Mental preparation will also give you the courage and strength to walk out and protect not only yourself but possibly your dependents and loved ones from a narcissist’s rage. Preparation will give you bargaining power when discussing boundaries with a toxic partner. This will help you enforce these boundaries and the consequences of stepping over them. Some ways of doing so are:

  • Ignore your narcissistic partner until they apologize
  • Block them and be unreachable
  • Stop talking to them, being nice to them, or being available to them when they misbehave
  • Walk out/cut off ties if that’s the last resort

Remember, no one, absolutely no one in this world is indispensable or irreplaceable. Do not be afraid to walk out of the relationship to protect yourself.

Related Reading: Expectations In Relationships: The Right Way To Manage Them

4. Take care of yourself

Taking care includes everything you can do to not only protect yourself from a narcissist’s direct wrath but also empower yourself. This will allow you to speak up for yourself when needed and not seem weak and vulnerable to a narcissist. Things you could do to build back your confidence are:

  • Journal to manage your emotions
  • Spend positive time with yourself by engaging in hobbies and travel
  • Self-love and self-care may be your best friends
  • Foster other strong relationships in your life
  • Don’t shy from seeking clinical care

Additionally, you are going to need help and support from your family members and friends. made it pretty clear when speaking to us on life with a narcissistic spouse. Devaleena says, “Build your support system, your cheering squad, your own pack. It’s almost a necessity to have people around you who you can trust when you’re experiencing narcissistic marriage problems.”

Emotional-abuse

5. Seek professional support

Ignoring silent treatment by a narcissist and maintaining your distance can be extremely difficult. Professional guidance can be invaluable for a person’s mental health when dealing with toxic people. Mind you, we do not recommend couples therapy to people in abusive relationships because an abusive relationship is not simply a “relationship that needs work”. We strongly believe that the onus of misbehavior and abuse lies with the abuser alone.

We do, however, believe that the person on the receiving end may benefit immensely from individual therapy. Therapy can help restore your lost confidence. It can make you see that you are not responsible for your partner’s misbehavior. It can assist you in recognizing your boundaries and empower you with tools to enforce them. Should you need that help, Bonobology’s panel of experts is here to help you.

Counseling on abusive relationships on Bonobology.com

Key Pointers

  • A narcissist’s goal is to exert power and control over their victim. For that, they often use the silent treatment.
  • Your narcissist spouse will ignore you completely to give you the silent treatment, withholding emotions and verbal communication, to punish you or make you feel guilty, or to pressurize you into giving to their demands
  • The narcissist abuse cycle includes repetitions of appreciation and depreciation of the victim and then the ultimate phenomenon of throwing away what is not needed anymore called the “narcissist discard”.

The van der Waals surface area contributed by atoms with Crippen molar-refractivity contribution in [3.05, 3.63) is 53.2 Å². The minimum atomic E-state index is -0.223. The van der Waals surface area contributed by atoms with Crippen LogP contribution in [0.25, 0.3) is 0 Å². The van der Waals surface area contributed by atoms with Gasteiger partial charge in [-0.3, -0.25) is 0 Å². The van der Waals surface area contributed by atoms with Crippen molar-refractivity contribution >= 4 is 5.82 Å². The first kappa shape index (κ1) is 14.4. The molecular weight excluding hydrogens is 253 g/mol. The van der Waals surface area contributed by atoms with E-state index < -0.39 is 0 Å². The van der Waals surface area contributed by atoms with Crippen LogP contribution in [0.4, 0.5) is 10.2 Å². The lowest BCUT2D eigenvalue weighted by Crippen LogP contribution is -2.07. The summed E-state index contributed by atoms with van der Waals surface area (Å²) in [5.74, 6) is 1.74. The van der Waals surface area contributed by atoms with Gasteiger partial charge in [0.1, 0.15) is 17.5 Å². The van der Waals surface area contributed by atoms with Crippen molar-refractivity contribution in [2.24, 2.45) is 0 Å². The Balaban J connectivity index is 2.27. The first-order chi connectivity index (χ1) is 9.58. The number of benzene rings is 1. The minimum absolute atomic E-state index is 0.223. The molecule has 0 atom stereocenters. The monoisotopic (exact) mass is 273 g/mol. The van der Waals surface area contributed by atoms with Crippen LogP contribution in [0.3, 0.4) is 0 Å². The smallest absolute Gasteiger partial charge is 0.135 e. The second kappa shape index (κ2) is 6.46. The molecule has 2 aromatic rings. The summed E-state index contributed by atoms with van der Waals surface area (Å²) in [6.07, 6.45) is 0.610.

• Simply ignoring the narcissist silent treatment is one of the most important steps in claiming back your power
  • It is also essential to lay down your boundaries, follow through with them, and be prepared to walk out of the relationship to protect yourself

Keep yourself safe from harm’s way. Verbal abuse and emotional manipulation and neglect can be traumatizing enough for the victim. But physical violence should be a strict no-go.

If you are in immediate danger, call 9-1-1.

For anonymous, confidential help, 24/7, please call the National Domestic Violence Hotline at 1-800-799-7233 (SAFE) or 1-800-787-3224 (TTY).

FAQs

1. Why do people give silent treatment?

People give silent treatment for three reasons. They want to avoid confrontation, conflict, and communication. They wish to communicate that they are angry without having to say so in words. Or lastly, they give the silent treatment to “punish” the other person, intentionally causing them distress, or putting psychological pressure on them to manipulate them into doing something.

2. Is silent treatment abuse?

Yes, if the silent treatment is given to gain psychological power and control over someone, or to cause them pain and harm as a way of punishment, or to force someone into doing something, then it is a form of abuse. 

3. How can a narcissist change?

Narcissistic Personality Disorder is listed as a mental disorder in the Diagnostic and Statistical Manual of Mental Disorders (DSM–5). It is characterized by a pervasive pattern of grandiosity, a need for admiration, a sense of self-importance, and a lack of empathy. It is very difficult for a narcissist to change because they do not believe they are wrong and do not seek self-improvement. 

4. Do narcissists return after several months of the silent treatment?

Yes. Many narcissists will return much earlier than several months of the silent treatment. The time could vary from days to weeks to months, depending on the narcissist. A narcissist will return whenever they start craving attention and feel the need for an empath to boost their ego. Narcissists feel entitled to the love, admiration, appreciation, and service of their partner who generally is an empath by nature.  

5. What happens if you don’t reach out during the narcissist periods of the silent treatment?

If you don’t fall for the narcissist’s bluff, you take away their power and gain the upper hand. If you don’t reach out to them or plead with them to talk to you, if you don’t look fazed by their misbehavior, you take away the very power and control they are trying to hold over you. You render their powers useless, and in a way, force them to respect your boundaries and back off.